“And the Kohen shall order one of the birds slaughtered over spring water in an earthenware vessel.”

In Parshas Metzorah, we learn about the purification process of a Jew who has been stricken with tzara’as, a supernatural form of leprosy caused by improper speech. After this leprosy has healed, a ritual is performed in which a bird is slaughtered over an earthenware vessel containing “mayim chayim,” spring water. Then, cedar wood and a low grass are wrapped with a red thread, gathered together with a second bird, and dipped in the blood of the first.

The Chiddushei HaRim notes that while water is used in virtually all other purification processes, this is the only impurity which requires spring water. Why is the reason for this special requirement?

Chazal teach that the grass and cedar used in the metzorah‘s purification symbolize his resolve to fix the underlying attitudes that caused him to spread slander and gossip by humbling himself like the lowly grass and eradicating his cedar-like arrogance. The process was a demeaning one; the items used were mere symbols for a difficult, complex, and oftentimes painful period of introspection and transformation. The gravity of this sin was so severe, it could cause one to become consumed by the extent of the damage and destruction caused by his improper words. Intense shame and guilt could even lead the metzorah to the devastating assumption that his relationship with Hashem is severed, culminating in debilitating despair and a deep sense of spiritual lethargy.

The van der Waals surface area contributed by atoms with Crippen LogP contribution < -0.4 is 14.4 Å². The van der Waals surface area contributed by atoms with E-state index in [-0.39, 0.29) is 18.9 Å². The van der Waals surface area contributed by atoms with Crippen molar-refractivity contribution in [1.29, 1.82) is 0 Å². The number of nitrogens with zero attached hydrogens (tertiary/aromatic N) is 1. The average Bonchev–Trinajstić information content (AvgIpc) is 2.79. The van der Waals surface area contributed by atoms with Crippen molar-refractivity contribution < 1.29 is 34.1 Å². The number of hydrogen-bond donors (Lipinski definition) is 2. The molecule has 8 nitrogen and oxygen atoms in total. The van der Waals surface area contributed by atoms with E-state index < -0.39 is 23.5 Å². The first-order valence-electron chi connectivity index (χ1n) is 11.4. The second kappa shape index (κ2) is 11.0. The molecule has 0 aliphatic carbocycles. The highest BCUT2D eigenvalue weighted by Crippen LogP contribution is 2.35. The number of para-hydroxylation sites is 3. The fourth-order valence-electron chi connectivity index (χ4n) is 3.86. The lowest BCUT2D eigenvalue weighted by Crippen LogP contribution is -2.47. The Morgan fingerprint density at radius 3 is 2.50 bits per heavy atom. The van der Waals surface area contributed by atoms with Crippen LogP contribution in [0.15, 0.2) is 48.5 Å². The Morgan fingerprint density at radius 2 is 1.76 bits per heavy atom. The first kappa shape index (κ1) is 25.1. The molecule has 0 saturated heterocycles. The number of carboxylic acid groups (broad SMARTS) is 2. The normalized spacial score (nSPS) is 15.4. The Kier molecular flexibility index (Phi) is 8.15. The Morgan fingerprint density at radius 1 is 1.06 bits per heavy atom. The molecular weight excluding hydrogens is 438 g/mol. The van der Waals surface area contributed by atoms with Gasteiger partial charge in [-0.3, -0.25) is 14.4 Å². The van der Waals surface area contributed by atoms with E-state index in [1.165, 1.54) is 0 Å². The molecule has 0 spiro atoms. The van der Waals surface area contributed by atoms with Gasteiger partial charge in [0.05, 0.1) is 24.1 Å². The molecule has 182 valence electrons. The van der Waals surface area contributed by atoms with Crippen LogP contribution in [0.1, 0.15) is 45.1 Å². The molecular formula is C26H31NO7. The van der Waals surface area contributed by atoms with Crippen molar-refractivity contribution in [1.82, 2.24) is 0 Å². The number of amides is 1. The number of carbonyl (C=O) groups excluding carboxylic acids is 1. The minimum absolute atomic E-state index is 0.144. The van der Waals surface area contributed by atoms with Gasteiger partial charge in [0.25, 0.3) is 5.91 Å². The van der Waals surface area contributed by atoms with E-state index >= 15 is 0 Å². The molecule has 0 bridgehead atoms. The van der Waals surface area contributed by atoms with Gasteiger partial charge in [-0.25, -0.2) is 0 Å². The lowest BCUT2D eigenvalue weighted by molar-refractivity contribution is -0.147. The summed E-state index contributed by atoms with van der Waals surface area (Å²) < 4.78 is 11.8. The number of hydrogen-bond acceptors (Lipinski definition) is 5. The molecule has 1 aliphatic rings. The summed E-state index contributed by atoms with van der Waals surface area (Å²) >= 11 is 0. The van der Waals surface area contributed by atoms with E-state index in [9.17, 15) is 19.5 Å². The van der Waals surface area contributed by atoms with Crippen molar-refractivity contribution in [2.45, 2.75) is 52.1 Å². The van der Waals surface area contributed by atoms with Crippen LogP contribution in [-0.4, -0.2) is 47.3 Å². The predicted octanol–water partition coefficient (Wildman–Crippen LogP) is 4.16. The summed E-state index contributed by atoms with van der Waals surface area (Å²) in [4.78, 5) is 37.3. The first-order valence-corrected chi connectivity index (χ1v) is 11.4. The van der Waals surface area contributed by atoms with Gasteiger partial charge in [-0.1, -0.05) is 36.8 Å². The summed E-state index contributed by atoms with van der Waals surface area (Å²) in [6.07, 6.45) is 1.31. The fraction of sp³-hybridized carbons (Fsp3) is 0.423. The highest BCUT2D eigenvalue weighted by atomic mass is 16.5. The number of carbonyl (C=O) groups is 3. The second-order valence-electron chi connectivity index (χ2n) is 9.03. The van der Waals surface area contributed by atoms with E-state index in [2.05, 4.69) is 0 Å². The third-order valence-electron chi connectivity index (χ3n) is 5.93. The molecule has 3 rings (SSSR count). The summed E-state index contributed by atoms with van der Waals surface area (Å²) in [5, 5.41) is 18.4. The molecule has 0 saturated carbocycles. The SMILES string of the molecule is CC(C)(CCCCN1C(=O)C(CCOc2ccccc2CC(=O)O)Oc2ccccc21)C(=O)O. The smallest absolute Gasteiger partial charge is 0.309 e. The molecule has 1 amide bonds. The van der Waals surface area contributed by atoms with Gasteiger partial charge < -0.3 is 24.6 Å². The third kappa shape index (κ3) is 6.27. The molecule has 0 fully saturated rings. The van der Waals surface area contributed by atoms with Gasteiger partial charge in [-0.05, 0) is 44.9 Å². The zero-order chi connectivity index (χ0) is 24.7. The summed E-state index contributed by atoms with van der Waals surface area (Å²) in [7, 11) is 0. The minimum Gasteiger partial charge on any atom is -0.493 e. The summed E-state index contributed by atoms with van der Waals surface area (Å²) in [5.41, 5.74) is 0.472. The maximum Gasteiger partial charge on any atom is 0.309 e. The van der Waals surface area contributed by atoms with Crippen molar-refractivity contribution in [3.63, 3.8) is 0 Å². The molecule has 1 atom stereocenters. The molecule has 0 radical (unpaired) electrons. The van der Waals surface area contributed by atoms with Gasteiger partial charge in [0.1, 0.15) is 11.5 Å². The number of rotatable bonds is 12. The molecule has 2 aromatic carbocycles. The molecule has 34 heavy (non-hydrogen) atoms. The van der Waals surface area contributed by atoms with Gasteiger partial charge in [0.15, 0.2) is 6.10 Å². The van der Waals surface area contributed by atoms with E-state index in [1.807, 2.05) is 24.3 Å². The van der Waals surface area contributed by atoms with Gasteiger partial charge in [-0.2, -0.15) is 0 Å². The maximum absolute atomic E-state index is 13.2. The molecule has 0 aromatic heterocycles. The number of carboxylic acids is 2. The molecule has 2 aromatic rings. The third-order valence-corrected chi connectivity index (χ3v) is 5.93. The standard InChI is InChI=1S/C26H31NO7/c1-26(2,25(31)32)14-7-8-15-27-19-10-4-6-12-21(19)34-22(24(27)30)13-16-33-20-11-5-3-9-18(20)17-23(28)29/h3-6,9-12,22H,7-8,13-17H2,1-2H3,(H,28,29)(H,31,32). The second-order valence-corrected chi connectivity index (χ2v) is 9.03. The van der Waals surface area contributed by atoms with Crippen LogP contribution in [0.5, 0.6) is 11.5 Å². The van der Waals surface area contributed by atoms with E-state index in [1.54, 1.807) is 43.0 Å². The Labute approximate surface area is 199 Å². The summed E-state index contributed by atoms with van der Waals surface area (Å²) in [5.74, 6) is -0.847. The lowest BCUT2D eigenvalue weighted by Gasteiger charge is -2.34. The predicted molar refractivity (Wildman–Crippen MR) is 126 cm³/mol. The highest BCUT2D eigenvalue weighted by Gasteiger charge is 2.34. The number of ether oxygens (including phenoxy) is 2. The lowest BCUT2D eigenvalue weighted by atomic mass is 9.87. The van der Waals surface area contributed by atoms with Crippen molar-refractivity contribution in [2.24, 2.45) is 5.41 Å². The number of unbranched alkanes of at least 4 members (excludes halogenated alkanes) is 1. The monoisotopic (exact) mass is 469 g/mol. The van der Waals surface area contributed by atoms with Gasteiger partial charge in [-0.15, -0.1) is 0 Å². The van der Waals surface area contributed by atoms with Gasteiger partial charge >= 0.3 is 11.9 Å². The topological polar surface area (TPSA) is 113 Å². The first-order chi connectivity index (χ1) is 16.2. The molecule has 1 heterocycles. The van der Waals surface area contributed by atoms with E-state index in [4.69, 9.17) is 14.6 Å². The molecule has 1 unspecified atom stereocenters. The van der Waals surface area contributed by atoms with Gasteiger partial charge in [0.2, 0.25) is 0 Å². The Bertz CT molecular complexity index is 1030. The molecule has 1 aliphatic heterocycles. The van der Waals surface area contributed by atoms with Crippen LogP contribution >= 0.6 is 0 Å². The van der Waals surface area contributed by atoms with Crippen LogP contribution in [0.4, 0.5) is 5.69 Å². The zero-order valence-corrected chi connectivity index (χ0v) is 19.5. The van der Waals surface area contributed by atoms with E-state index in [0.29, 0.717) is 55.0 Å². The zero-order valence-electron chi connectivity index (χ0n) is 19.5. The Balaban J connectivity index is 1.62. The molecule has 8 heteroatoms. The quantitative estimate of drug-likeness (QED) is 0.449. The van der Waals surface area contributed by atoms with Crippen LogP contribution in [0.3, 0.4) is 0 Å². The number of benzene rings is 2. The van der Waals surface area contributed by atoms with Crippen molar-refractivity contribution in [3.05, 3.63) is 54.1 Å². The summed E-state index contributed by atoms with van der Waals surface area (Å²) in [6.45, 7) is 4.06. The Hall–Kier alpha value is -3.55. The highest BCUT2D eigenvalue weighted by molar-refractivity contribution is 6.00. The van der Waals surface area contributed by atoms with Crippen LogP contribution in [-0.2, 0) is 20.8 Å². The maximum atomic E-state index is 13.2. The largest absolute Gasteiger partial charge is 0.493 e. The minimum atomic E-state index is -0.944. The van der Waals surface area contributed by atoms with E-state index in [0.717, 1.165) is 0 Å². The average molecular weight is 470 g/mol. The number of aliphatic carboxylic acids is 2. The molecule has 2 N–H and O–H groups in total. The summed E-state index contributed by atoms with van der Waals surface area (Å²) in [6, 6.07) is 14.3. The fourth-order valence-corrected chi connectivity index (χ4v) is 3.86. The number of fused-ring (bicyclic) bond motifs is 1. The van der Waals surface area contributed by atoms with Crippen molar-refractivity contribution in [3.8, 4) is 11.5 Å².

The Chiddushei HaRim explains that the use of spring water in the metzorah‘s purification was to protect against this terrible mistake. The Hebrew term for spring water, “mayim chayim”, denotes vibrancy, vitality, energy, movement, and life. By including mayim chayim in this difficult process, the Torah is teaching the metzorah that while there may be certain things in his life that need correcting, it is important that this process occur against the backdrop of Hashem’s unconditional love and His yearning for a relationship with each member of the Jewish nation. Serious and somber a process it may be, the metzorah’s teshuvah must be founded upon “mayim Chayim”, living waters of excitement, yearning, and the confidence that everything can be fixed, that there is no despair in the world at all.

The proper approach to spiritual transformation must see teshuvah as a life-giving process, flowing with hope, joy, and the vibrancy of a brand new beginning.

Rav Yitzchak Meir Alter of Ger
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R’ Yaakov Klein is the founder of the Lost Princess Initiative, an author, musician, and lecturer devoted to sharing the inner light of Torah through his books, music, and lectures.

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